Flu shots stressed after new outbreak

A recent rise in influenza outbreaks are a cause for concern among University students, considering a 90 percent resistance to the drug most often prescribed.

“The issue is that we have a strain of influenza that is heading our way and it is resistant to the two medications that we are treating it with,” said Student Health Services Director Glenn Egelman. “We have students living in tight quarters and it spreads very rapidly, we really need to get our students immunized.”

And with the weather getting colder, and living spaces tighter, sickness may be inevitable this flu season. As of now, the best step toward wellness is prevention.

University Senior Louise Schiple is used to working closely with people on a day-to-day basis and is doing all she can to avoid the typical symptoms such as stomach problems and overall body ache.

“I carry around anti-bacterial stuff with me on my key chain. I haven’t gotten sick yet while everyone around me is hacking and coughing,” she said. “I really didn’t know how big of a deal this was, but I have always tried my best to stay well.”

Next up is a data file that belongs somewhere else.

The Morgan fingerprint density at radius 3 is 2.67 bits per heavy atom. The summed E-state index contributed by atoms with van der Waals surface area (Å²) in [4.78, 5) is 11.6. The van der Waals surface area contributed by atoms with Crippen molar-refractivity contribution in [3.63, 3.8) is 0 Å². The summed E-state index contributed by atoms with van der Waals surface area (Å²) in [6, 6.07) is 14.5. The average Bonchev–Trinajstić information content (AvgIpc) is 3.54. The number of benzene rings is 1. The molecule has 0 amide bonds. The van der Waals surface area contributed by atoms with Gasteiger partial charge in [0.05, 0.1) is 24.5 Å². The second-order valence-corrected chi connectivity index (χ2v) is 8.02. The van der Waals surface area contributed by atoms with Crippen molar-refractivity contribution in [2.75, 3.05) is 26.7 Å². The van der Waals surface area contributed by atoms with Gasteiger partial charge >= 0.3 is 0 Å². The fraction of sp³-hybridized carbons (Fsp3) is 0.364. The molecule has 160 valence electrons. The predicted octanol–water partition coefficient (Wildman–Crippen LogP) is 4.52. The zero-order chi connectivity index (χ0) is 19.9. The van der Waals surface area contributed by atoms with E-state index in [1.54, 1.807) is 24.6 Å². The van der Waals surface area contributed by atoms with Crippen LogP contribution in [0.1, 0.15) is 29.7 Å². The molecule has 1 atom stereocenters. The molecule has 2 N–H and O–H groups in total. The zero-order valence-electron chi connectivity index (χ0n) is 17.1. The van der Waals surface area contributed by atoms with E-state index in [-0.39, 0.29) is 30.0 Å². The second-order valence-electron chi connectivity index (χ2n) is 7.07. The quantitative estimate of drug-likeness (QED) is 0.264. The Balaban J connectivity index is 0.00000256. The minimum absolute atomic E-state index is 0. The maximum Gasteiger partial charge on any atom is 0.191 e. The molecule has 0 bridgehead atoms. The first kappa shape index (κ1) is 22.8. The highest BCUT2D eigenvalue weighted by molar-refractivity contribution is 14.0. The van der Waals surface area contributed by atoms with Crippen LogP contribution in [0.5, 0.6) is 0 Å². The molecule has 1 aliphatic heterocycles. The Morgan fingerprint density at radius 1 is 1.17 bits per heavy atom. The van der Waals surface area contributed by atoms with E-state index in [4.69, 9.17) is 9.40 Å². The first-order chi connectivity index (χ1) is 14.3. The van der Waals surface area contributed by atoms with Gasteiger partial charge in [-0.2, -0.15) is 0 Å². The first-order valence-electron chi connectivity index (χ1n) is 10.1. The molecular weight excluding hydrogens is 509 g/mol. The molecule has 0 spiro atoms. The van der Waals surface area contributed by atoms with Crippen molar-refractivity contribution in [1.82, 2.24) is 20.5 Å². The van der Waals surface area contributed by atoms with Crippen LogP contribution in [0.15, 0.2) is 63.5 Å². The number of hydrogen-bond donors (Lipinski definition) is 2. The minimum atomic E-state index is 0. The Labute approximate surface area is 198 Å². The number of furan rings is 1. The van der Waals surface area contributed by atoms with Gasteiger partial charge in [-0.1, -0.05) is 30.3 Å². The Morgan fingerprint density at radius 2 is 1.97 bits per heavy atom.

Luckily, there is now a working vaccine for the newest influenza that is currently available on campus at the Student Health Center. The Center for Disease Control and Prevention is urging people get the shot at the first signs of illness just to be safe. Panic as with the avian flu and fear of a pandemic is not necessary in these situations and should be avoided at all costs.

But some students may think that the best way to stay healthy is to continue eating right and exercising. Nick Porter is not worried about getting sick this winter and believes that he is already doing the best he can to stay healthy, including hydration and adequate rest. “Sickness is all mental, if I convince myself that I am not sick, chances are I will get over it faster,” Porter said. “I still don’t think that I will get sick.”

So far, the United States loses 36,000 people to influenza a year and these numbers could go up if people ignore the warning signs, according to the CDC.

Still, Egelman assures that as long as the flu shot is given 48-72 hours after the first onset of symptoms it can be just as easily curable as the previous strains of the virus.

“We want to tell students that we still have shots at the Health Center,” Egelman said. “Our medication has the effective drug that works and we’re all set.”